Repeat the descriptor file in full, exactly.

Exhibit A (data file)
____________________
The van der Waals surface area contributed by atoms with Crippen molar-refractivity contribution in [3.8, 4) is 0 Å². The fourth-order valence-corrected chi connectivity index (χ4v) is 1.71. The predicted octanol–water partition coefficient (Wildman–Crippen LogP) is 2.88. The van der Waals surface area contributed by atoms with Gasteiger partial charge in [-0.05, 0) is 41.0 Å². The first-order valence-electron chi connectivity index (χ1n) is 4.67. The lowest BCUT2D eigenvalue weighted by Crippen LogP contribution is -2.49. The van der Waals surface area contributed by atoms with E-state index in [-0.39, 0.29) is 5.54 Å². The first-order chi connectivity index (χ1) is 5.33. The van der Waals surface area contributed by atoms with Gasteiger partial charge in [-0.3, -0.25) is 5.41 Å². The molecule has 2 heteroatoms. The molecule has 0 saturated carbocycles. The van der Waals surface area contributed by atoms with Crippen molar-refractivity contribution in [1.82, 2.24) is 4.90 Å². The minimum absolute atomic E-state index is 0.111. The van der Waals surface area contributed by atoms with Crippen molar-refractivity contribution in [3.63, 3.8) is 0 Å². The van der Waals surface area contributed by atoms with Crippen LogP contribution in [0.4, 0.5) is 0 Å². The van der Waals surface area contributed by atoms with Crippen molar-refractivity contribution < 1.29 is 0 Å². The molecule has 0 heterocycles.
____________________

The van der Waals surface area contributed by atoms with Crippen molar-refractivity contribution in [3.8, 4) is 0 Å². The fourth-order valence-corrected chi connectivity index (χ4v) is 1.71. The predicted octanol–water partition coefficient (Wildman–Crippen LogP) is 2.88. The van der Waals surface area contributed by atoms with Gasteiger partial charge in [-0.05, 0) is 41.0 Å². The first-order valence-electron chi connectivity index (χ1n) is 4.67. The lowest BCUT2D eigenvalue weighted by Crippen LogP contribution is -2.49. The van der Waals surface area contributed by atoms with E-state index in [-0.39, 0.29) is 5.54 Å². The first-order chi connectivity index (χ1) is 5.33. The van der Waals surface area contributed by atoms with Gasteiger partial charge in [-0.3, -0.25) is 5.41 Å². The molecule has 2 heteroatoms. The molecule has 0 saturated carbocycles. The van der Waals surface area contributed by atoms with Crippen molar-refractivity contribution in [1.82, 2.24) is 4.90 Å². The minimum absolute atomic E-state index is 0.111. The van der Waals surface area contributed by atoms with Crippen molar-refractivity contribution in [3.63, 3.8) is 0 Å². The van der Waals surface area contributed by atoms with Crippen LogP contribution in [0.4, 0.5) is 0 Å². The van der Waals surface area contributed by atoms with Crippen molar-refractivity contribution < 1.29 is 0 Å². The molecule has 0 heterocycles.